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Frequently asked questions

Australian Government Attorney General's Department - Administrative Review Council

Frequently asked questions

What is the Administrative Review Council?

The Administrative Review Council is responsible for overseeing and monitoring the Australian system of administrative review.

It was established to provide advice to the Attorney-General on strategic and operational matters relating to that system. The council's statutory charter is set out in section 51 of the Administrative Appeals Tribunal Act 1975. The council was established under Part V of that Act. A more detailed overview of the powers and functions of the council is available on the About Us page.

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Who are the members of the council?

The council presently comprises five ex officio members (members who gain membership automatically by virtue of their position) and two appointed members.

In order to be appointed, members must have had extensive experience at a high level in industry, commerce, public administration, industrial relations, the practice of a profession, or the service of a government or of an authority of a government; or, an extensive knowledge of administrative law or public administration; or direct experience and direct knowledge of the needs of people, or groups of people, significantly affected by government decisions.

For more information, visit the Members of the council page.

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How does the council do its work?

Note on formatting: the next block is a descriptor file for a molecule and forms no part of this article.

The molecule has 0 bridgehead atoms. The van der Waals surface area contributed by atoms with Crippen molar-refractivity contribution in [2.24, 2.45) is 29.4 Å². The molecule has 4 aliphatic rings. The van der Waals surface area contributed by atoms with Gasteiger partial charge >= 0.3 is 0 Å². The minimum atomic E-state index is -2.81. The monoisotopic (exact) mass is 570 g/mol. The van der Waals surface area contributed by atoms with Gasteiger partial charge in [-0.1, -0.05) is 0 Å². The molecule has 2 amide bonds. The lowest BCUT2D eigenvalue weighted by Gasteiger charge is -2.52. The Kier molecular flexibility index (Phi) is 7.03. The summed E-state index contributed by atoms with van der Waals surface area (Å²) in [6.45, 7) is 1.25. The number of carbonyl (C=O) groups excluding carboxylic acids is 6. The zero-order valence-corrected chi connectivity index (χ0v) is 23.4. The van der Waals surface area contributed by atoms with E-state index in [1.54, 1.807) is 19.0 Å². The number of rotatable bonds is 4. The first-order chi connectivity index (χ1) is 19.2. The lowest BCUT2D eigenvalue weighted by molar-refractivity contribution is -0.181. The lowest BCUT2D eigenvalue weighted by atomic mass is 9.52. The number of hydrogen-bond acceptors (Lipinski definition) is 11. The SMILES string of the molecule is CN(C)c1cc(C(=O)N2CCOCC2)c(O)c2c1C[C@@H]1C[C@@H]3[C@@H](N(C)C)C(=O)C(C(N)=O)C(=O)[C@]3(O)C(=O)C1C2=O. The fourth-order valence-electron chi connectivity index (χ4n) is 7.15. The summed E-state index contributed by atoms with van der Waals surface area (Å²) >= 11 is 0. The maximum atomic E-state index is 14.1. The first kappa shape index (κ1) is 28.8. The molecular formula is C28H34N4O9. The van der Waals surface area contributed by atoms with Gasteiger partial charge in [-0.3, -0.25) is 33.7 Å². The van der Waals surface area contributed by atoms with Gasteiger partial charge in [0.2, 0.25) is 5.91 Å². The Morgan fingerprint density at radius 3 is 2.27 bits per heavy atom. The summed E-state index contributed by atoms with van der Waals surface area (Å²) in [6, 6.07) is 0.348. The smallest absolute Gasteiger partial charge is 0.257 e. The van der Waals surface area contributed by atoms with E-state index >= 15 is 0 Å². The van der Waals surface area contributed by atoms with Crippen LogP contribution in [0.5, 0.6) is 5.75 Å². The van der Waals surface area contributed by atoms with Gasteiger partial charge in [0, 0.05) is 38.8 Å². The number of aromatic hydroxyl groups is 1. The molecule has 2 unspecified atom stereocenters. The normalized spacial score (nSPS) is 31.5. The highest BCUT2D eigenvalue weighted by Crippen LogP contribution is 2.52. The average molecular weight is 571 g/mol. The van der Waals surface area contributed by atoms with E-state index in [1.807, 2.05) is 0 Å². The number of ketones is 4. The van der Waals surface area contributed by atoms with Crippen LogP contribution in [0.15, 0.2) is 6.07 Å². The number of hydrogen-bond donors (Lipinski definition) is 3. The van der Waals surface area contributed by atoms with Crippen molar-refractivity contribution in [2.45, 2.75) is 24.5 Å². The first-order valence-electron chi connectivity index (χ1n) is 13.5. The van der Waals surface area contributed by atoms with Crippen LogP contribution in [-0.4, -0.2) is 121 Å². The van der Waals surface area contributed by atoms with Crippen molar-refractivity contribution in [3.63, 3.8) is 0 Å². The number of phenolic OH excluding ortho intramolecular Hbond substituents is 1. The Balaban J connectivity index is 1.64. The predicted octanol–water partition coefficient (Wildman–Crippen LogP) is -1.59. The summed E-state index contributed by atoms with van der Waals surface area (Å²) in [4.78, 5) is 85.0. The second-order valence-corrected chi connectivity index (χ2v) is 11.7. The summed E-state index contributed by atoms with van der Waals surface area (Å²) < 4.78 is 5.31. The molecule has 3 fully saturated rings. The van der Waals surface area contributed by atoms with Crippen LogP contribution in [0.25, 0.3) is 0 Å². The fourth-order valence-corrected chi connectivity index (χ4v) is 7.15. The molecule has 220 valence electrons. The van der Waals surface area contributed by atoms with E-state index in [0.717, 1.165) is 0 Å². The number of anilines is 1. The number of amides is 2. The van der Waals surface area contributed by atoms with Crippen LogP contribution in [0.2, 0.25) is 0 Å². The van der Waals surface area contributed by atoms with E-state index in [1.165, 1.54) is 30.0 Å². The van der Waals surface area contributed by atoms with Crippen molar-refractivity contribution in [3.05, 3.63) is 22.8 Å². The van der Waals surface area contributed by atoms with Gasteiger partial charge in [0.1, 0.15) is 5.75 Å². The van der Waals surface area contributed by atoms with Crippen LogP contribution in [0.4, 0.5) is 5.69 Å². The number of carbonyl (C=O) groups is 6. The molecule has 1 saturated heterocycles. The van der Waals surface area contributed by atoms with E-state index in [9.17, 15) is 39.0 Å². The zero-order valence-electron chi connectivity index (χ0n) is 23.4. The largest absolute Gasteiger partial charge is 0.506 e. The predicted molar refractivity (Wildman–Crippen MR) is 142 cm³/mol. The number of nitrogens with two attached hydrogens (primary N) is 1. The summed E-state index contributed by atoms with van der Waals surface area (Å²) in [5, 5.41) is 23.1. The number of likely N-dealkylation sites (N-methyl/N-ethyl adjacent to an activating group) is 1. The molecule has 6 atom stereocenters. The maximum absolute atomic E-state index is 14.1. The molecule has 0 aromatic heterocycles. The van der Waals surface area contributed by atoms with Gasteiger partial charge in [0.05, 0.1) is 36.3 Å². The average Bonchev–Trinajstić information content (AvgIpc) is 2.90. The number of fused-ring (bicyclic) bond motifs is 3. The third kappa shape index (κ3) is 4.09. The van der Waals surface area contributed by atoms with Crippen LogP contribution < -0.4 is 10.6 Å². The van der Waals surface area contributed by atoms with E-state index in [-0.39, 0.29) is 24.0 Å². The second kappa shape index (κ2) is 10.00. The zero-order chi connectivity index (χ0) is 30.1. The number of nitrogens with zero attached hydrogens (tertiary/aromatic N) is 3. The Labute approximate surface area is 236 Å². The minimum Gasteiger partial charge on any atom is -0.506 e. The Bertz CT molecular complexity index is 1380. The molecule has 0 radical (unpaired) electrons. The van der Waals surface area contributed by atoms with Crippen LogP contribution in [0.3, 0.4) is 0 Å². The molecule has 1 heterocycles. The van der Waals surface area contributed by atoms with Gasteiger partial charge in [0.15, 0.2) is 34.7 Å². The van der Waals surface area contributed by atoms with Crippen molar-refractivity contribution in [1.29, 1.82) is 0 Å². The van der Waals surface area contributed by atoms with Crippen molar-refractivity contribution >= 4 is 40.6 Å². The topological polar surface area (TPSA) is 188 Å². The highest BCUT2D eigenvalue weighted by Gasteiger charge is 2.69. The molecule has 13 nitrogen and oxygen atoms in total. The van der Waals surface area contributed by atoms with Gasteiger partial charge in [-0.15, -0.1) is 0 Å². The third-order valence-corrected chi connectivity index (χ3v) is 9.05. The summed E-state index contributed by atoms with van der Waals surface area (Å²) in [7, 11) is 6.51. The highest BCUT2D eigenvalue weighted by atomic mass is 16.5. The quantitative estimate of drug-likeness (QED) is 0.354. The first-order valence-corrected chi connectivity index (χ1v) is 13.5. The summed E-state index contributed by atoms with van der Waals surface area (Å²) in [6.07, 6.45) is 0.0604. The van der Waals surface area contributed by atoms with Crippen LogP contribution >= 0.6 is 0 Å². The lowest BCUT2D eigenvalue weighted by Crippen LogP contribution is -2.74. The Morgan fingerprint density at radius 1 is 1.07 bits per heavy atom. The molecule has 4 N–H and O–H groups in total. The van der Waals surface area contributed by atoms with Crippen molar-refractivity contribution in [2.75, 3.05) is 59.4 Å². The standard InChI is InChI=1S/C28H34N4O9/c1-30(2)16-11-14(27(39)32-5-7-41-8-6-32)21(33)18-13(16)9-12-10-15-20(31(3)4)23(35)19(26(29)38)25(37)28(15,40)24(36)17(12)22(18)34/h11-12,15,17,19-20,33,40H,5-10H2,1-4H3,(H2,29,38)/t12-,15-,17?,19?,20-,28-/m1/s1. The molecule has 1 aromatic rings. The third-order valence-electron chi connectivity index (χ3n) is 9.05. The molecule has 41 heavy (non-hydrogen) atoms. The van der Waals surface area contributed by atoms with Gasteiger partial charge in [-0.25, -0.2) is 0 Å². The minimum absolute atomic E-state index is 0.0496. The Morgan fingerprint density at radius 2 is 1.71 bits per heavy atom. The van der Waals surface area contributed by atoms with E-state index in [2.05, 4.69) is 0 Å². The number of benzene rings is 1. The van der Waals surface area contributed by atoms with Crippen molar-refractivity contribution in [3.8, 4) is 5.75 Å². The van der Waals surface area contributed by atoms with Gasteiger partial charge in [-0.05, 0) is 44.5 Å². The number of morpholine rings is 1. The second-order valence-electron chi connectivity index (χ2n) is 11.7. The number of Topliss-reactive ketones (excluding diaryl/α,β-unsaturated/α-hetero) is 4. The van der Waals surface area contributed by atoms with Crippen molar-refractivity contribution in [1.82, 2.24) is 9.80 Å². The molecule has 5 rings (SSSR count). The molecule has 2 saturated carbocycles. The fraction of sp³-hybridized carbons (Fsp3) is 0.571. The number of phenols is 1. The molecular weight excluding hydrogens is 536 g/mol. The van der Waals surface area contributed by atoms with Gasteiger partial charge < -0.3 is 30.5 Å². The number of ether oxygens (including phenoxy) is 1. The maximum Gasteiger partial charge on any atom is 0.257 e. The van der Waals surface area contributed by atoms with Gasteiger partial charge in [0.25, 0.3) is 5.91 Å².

The council meets on a regular basis throughout the year to discuss issues arising in administrative law and public administration. The council is assisted in its work by staff from the Commercial and Administrative Law Branch of the Attorney-General's Department.

The council provides its advice to the Attorney-General in the form of reports and letters of advice. Reports are tabled in the Parliament by the Attorney-General, and are always published. The council's reports are discussed in more detail, in the Administrative Review Council Reports page. Prior to preparing a report, the council undertakes extensive research and consultation, which may, where appropriate, involve the preparation of an issues paper, discussion paper or exposure draft report.

The council also makes submissions to Parliamentary Committees and other government bodies. The council may also be called upon to provide advice to government and parliamentary bodies, and provides an input into government legislative proposals that have administrative law implications.

The council publishes its letters of advice in its annual reports. While its project reports are tabled and published, it is only by inclusion in its annual reports that the council's letters reach the broader community.

A list of all the council's letters that have been published, or summarised, in the council's annual reports are available on the Index of Letters of Advice and Submissions page.

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Can the council give legal advice to individuals or review government or court decisions?

The Administrative Review Council is a Commonwealth advisory body which provides advice to the Attorney-General regarding the administrative law system. It does not provide legal advice to individuals. The Administrative Review Council cannot decide applications for visas or social services. It does not have power to review decisions of the Australian Government or the outcome of legal proceedings.

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Where can I get council publications?